1. Neil Gaiman
The main rule of writing is that if you do it with enough assurance and confidence, you’re allowed to do whatever you like. (That may be a rule for life as well as for writing. But it’s definitely true for writing.) So write your story as it needs to be written. Write it honestly, and tell it as best you can.
2. Elmore Leonard
Try to leave out the part that readers tend to skip. Think of what you skip reading a novel: thick paragraphs of prose you can see have too many words in them.
3. Roddy Doyle
Do give the work a name as quickly as possible. Own it, and see it. Dickens knew Bleak House was going to be called Bleak House before he started writing it. The rest must have been easy.
4. Ester Freud
A story needs rhythm. Read it aloud to yourself. If it doesn’t spin a bit of magic, it’s missing something.
5. AL Kennedy
Remember you love writing. It wouldn’t be worth it if you didn’t. If the love fades, do what you need to and get it back.
6. John Steinbeck
If you are using dialogue, say it aloud as you write it. Only then will it have the sound of speech.
7. George Orwell
Never use a long word where a short one will do.
8. Susan Sontag
Love words, agonize over sentences. And pay attention to the world.
9. Margaret Atwood
It’s tough out there in Bookworld. Tread carefully. Don’t speak so softly that you can’t be heard, nor so loudly that you’re deafening. Carry a medium-sized shtick.
10. John Irving
Titles are important; I have them before I have books that belong to them. I have last chapters in my mind before I see first chapters, too. I usually begin with endings, with a sense of aftermath, of dust settling, of epilogue. I love plot, and how can you plot a novel if you don’t know the ending first? How do you know how to introduce a character if you don’t know how he ends up?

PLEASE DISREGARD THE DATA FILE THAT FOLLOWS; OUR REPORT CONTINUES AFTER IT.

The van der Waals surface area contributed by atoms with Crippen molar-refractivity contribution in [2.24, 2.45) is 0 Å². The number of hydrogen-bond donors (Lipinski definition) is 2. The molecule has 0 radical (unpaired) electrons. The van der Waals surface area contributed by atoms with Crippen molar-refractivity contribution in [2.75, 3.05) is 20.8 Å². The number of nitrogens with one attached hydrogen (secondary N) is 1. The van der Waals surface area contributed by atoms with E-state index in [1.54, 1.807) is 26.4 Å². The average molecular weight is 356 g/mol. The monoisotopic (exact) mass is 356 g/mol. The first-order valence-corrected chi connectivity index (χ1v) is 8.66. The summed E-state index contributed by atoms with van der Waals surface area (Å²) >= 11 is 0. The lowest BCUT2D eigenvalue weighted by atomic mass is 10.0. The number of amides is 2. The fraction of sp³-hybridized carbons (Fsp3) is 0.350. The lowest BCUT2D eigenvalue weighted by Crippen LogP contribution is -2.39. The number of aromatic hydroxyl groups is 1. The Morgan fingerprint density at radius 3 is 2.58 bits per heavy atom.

11. Bret Easton Ellis
I start with a rough outline, an experimental, very free-form first draft that’s based on everything I want to include in the novel but that I also know won’t make it into the final draft. And in that first draft there are exercises, samples of how I imagine the narrator might speak if describing something. I ask questions like, Can I use metaphors with this narrator? Will he be able to see something as something else? No, Patrick Bateman won’t be able to do that. Everything is all surface for him.
12. Alan Hollinghurst
I tend to have some significant plot resolution just before the end, and then a coda that leaves things in the air. I think it’s a way of returning the novel to life, of saying that there are always things beyond the shape and scope of the novel.
13. Zadie Smith
Work on a computer that is disconnected from the internet.
14. Jojo Moyes
Don’t set pen to paper until you know your main characters inside out. Create files detailing their appearances, likes, dislikes, and personal background. You may not use all the information, but it is a crucial step in planning your story.
15. Donna Tartt
With all my books, I start with a general mood before I have a story. “The Secret History” very much started from a mood. A mood of cold rooms, ink on your hands and feeling homesick, away from home for the first time.